American Crude Around the Globe

Back in December Congress passed legislation that shook up the U.S. energy industry for the first time in decades. Trade restrictions on U.S. crude oil were lifted, essentially freeing up one of the world’s most commonly traded commodities. Since that legislation has passed, the Energy Information Agency (EIA) reported the number of countries receiving U.S. crude oil has risen, and is continuing to rise.

Whether it’s a need for America’s light sweet crude or a stable energy source, U.S. energy is reaching destinations across the globe. And despite the smaller price spread between international and domestic prices as well as other factors that could impact crude exports, countries are still importing Uncle Sam’s energy.

According to the report, so far in 2016, crude oil has reached 16 countries with an exports average of 501 Mbpd in the first five months of this year. Canada, a long time importer of U.S. oil, remains the leader, followed by Curaco, Netherlands, and Japan. See the full list below:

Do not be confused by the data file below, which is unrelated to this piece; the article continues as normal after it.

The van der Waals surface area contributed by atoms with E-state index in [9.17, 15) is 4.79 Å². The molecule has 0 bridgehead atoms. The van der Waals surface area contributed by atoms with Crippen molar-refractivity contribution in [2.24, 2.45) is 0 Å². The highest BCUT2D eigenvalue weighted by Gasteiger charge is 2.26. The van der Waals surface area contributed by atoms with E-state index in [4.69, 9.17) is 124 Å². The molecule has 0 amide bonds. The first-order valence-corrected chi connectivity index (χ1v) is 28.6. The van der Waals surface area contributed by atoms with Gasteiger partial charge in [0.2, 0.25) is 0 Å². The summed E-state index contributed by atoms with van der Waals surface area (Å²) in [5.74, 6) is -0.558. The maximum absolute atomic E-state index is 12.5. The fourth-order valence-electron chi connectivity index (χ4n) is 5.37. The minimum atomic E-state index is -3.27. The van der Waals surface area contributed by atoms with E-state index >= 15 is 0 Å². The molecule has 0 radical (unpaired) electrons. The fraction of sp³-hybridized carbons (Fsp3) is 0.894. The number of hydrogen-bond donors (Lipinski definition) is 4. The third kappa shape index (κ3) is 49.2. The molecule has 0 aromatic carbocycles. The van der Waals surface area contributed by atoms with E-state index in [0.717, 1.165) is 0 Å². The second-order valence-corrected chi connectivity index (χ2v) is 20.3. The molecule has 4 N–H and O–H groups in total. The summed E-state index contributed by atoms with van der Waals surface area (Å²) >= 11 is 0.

canada

Source: U.S. Energy Information Administration, Petroleum Supply Monthly

 

noncanada

Source: U.S. Energy Information Administration, Petroleum Supply Monthly

However, in recent years, crude oil hasn’t been the only aspect of U.S. energy diplomacy. Natural gas production has increased, causing a rising demand from producers to export this energy abroad. Unfortunately, due to similar bureaucratic red tape that crude oil found itself tangled in, the application process for export terminals is slow and costly. As a result, other countries are taking advantage of this new market.

The notion that the U.S. is a rising energy leader is not false. In fact, as U.S. State Department Amos Hochstein said: “The U.S. is now the world energy superpower because of growth in our oil production, natural gas production capability.” But our delay in modern energy policy and lawmakers hestitation to prioritize trade of our abundant energy resources still threatens the future of the industry. This moment for American crude oil is an achievement for the industry, but policy should continue to push forward for an all-of-the-above energy strategy to keep the country moving forward.